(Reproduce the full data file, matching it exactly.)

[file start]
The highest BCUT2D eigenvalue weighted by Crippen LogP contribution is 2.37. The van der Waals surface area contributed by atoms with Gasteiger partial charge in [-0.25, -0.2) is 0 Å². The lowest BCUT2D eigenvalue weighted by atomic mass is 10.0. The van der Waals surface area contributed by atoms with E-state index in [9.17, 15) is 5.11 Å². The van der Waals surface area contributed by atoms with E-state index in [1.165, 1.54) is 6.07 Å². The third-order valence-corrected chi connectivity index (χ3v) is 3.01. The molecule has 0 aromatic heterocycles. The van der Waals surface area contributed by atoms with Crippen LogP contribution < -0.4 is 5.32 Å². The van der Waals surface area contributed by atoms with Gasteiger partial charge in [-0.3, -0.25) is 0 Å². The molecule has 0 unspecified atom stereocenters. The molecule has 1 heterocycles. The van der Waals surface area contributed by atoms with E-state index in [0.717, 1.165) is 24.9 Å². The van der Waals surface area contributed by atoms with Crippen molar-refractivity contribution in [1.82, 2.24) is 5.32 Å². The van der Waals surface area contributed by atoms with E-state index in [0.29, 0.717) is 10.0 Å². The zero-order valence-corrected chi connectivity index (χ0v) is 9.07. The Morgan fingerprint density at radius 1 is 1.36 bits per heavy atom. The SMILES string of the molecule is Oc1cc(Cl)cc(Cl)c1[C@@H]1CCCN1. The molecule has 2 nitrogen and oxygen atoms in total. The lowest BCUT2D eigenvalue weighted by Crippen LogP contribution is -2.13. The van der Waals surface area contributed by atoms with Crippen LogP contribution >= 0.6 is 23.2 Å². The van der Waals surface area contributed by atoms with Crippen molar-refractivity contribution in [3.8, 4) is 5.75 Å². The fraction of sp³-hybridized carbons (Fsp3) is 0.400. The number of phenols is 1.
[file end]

The highest BCUT2D eigenvalue weighted by Crippen LogP contribution is 2.37. The van der Waals surface area contributed by atoms with Gasteiger partial charge in [-0.25, -0.2) is 0 Å². The lowest BCUT2D eigenvalue weighted by atomic mass is 10.0. The van der Waals surface area contributed by atoms with E-state index in [9.17, 15) is 5.11 Å². The van der Waals surface area contributed by atoms with E-state index in [1.165, 1.54) is 6.07 Å². The third-order valence-corrected chi connectivity index (χ3v) is 3.01. The molecule has 0 aromatic heterocycles. The van der Waals surface area contributed by atoms with Crippen LogP contribution < -0.4 is 5.32 Å². The van der Waals surface area contributed by atoms with Gasteiger partial charge in [-0.3, -0.25) is 0 Å². The molecule has 0 unspecified atom stereocenters. The molecule has 1 heterocycles. The van der Waals surface area contributed by atoms with E-state index in [0.717, 1.165) is 24.9 Å². The van der Waals surface area contributed by atoms with Crippen molar-refractivity contribution in [1.82, 2.24) is 5.32 Å². The van der Waals surface area contributed by atoms with E-state index in [0.29, 0.717) is 10.0 Å². The zero-order valence-corrected chi connectivity index (χ0v) is 9.07. The Morgan fingerprint density at radius 1 is 1.36 bits per heavy atom. The SMILES string of the molecule is Oc1cc(Cl)cc(Cl)c1[C@@H]1CCCN1. The molecule has 2 nitrogen and oxygen atoms in total. The lowest BCUT2D eigenvalue weighted by Crippen LogP contribution is -2.13. The van der Waals surface area contributed by atoms with Crippen LogP contribution >= 0.6 is 23.2 Å². The van der Waals surface area contributed by atoms with Crippen molar-refractivity contribution in [3.8, 4) is 5.75 Å². The fraction of sp³-hybridized carbons (Fsp3) is 0.400. The number of phenols is 1.